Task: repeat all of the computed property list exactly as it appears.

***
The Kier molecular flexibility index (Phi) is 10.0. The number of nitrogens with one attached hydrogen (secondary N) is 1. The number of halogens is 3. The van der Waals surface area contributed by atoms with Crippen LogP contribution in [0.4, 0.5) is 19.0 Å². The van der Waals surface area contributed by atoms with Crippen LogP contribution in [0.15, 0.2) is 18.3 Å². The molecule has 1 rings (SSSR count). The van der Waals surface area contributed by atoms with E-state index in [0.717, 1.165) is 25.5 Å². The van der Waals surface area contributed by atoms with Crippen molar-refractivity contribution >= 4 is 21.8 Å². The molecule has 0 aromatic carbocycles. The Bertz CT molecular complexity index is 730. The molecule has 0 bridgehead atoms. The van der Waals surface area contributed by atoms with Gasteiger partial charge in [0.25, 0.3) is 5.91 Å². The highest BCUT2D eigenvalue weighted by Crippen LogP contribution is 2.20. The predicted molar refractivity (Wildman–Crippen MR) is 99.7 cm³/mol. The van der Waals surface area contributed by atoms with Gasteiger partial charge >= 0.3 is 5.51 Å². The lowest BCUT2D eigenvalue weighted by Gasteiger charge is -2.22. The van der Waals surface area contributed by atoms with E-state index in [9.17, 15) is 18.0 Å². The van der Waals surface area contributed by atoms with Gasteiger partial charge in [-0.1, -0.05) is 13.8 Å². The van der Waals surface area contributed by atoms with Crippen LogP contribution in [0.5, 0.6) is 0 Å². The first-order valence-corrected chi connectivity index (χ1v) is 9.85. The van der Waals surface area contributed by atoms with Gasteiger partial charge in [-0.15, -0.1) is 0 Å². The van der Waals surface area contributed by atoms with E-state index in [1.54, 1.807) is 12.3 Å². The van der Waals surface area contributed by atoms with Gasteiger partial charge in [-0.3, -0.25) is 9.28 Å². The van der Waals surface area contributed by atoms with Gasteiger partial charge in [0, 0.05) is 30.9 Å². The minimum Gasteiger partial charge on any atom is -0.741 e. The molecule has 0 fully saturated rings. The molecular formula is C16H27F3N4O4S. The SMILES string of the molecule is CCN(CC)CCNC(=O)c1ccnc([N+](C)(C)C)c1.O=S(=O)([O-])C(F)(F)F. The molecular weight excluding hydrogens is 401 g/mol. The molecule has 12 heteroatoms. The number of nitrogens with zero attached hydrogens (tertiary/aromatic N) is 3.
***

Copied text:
The Kier molecular flexibility index (Phi) is 10.0. The number of nitrogens with one attached hydrogen (secondary N) is 1. The number of halogens is 3. The van der Waals surface area contributed by atoms with Crippen LogP contribution in [0.4, 0.5) is 19.0 Å². The van der Waals surface area contributed by atoms with Crippen LogP contribution in [0.15, 0.2) is 18.3 Å². The molecule has 1 rings (SSSR count). The van der Waals surface area contributed by atoms with E-state index in [0.717, 1.165) is 25.5 Å². The van der Waals surface area contributed by atoms with Crippen molar-refractivity contribution >= 4 is 21.8 Å². The molecule has 0 aromatic carbocycles. The Bertz CT molecular complexity index is 730. The molecule has 0 bridgehead atoms. The van der Waals surface area contributed by atoms with Gasteiger partial charge in [0.25, 0.3) is 5.91 Å². The highest BCUT2D eigenvalue weighted by Crippen LogP contribution is 2.20. The predicted molar refractivity (Wildman–Crippen MR) is 99.7 cm³/mol. The van der Waals surface area contributed by atoms with Gasteiger partial charge >= 0.3 is 5.51 Å². The lowest BCUT2D eigenvalue weighted by Gasteiger charge is -2.22. The van der Waals surface area contributed by atoms with E-state index in [9.17, 15) is 18.0 Å². The van der Waals surface area contributed by atoms with Gasteiger partial charge in [-0.1, -0.05) is 13.8 Å². The van der Waals surface area contributed by atoms with Crippen LogP contribution in [0.5, 0.6) is 0 Å². The first-order valence-corrected chi connectivity index (χ1v) is 9.85. The van der Waals surface area contributed by atoms with Gasteiger partial charge in [-0.15, -0.1) is 0 Å². The van der Waals surface area contributed by atoms with E-state index in [1.54, 1.807) is 12.3 Å². The van der Waals surface area contributed by atoms with Gasteiger partial charge in [-0.3, -0.25) is 9.28 Å². The van der Waals surface area contributed by atoms with Gasteiger partial charge in [0, 0.05) is 30.9 Å². The minimum Gasteiger partial charge on any atom is -0.741 e. The molecule has 0 fully saturated rings. The molecular formula is C16H27F3N4O4S. The SMILES string of the molecule is CCN(CC)CCNC(=O)c1ccnc([N+](C)(C)C)c1.O=S(=O)([O-])C(F)(F)F. The molecular weight excluding hydrogens is 401 g/mol. The molecule has 12 heteroatoms. The number of nitrogens with zero attached hydrogens (tertiary/aromatic N) is 3.